Australian Nick O’Hern took advantage of calm morning conditions as one of the first players off the tee on Thursday to shoot a seven-under-par 65 and take a one-stroke lead over Chris Riley in the first round of the Reno-Tahoe Open.
“Can’t play much better than that,” said O’Hern, who made six of his seven birdies on putts from 10 feet or closer while posting the only bogey-free round of the day at the 7,472-yard Montreux Golf and Country Club.
“Missed a couple of putts, but every time I hit an ornery shot I got it up and down for par, so I kept the round going,” he said.
Riley, a former star from the nearby University of Nevada, Las Vegas, had one bogey in his round of six-under 66. He earned a spot on the President’s Cup team after his first tour victory at Reno in 2002, and is one of the seven past champions playing in the 13th year of the event on the mountain course designed by Jack Nicklaus.
Will MacKenzie, the 2006 champ, was another stroke back at 67 tied for third with Blake Adams and Briny Baird. Baird, who holed out from 100 yards for an eagle on the 584-yard, par-five second, was one of only two players among the top 20 on Thursday who teed off in the afternoon’s swirling winds.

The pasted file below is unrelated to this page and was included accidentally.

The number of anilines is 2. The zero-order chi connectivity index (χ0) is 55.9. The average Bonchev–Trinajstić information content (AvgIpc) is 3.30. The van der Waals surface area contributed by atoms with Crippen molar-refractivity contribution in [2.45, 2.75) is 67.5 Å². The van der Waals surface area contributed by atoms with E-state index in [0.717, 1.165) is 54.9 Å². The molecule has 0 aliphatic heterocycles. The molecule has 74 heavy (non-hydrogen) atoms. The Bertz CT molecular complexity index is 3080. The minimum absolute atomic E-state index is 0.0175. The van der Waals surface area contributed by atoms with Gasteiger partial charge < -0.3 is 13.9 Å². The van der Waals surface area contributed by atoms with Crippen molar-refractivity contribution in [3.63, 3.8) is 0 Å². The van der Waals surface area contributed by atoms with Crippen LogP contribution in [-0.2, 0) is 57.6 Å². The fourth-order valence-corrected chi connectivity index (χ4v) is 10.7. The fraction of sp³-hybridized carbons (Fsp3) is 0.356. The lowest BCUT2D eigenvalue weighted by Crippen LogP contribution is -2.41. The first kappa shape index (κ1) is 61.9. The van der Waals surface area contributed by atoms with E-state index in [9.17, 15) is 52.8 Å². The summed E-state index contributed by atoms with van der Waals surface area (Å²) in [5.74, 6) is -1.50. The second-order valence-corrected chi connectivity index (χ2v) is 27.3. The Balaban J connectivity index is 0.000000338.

“The strength of the wind wasn’t as bad as the direction of the wind,” Baird said. “It would be complete different directions from hole to hole, so that made it tough.”
Steve Flesch, who won in 2007, shot a 68 along with Shaun Micheel, Rod Pampling, Jay Williamson, Matt Jones, Ben Martin and Robert Garrigus. Garrigus also played in the afternoon.
Vaughn Taylor — the tournament’s only two-time winner in 2004 and 2005 — shot a 69. Kirk Triplett (2003) had a 70, Notah Begay III (1999) 71 and Parker McLachlin (2008) 74.
Defending champ Matt Bettencourt birdied two of his first four holes and was two-under par through six holes, before a rib injury forced him to withdraw.
Among other notable players, Justin Leonard and Scott McCarron shot 71; Rocco Mediate and Jose Maria Olazabal 72; John Daly 74 and David Duvall 78.
O’Hern, Riley and the majority of the players who fared best on Thursday were in early morning groups that had a clear advantage over those in the afternoon when scores averaged more than one-and-a-half-strokes higher.
The wind, combined with a number of elevation changes, makes it especially difficult to calculate distances where the ball travels up to 10 percent farther than at sea level at the tree-lined layout roughly 1,680m above sea level, in the shadow of 3,280m tall Mount Rose.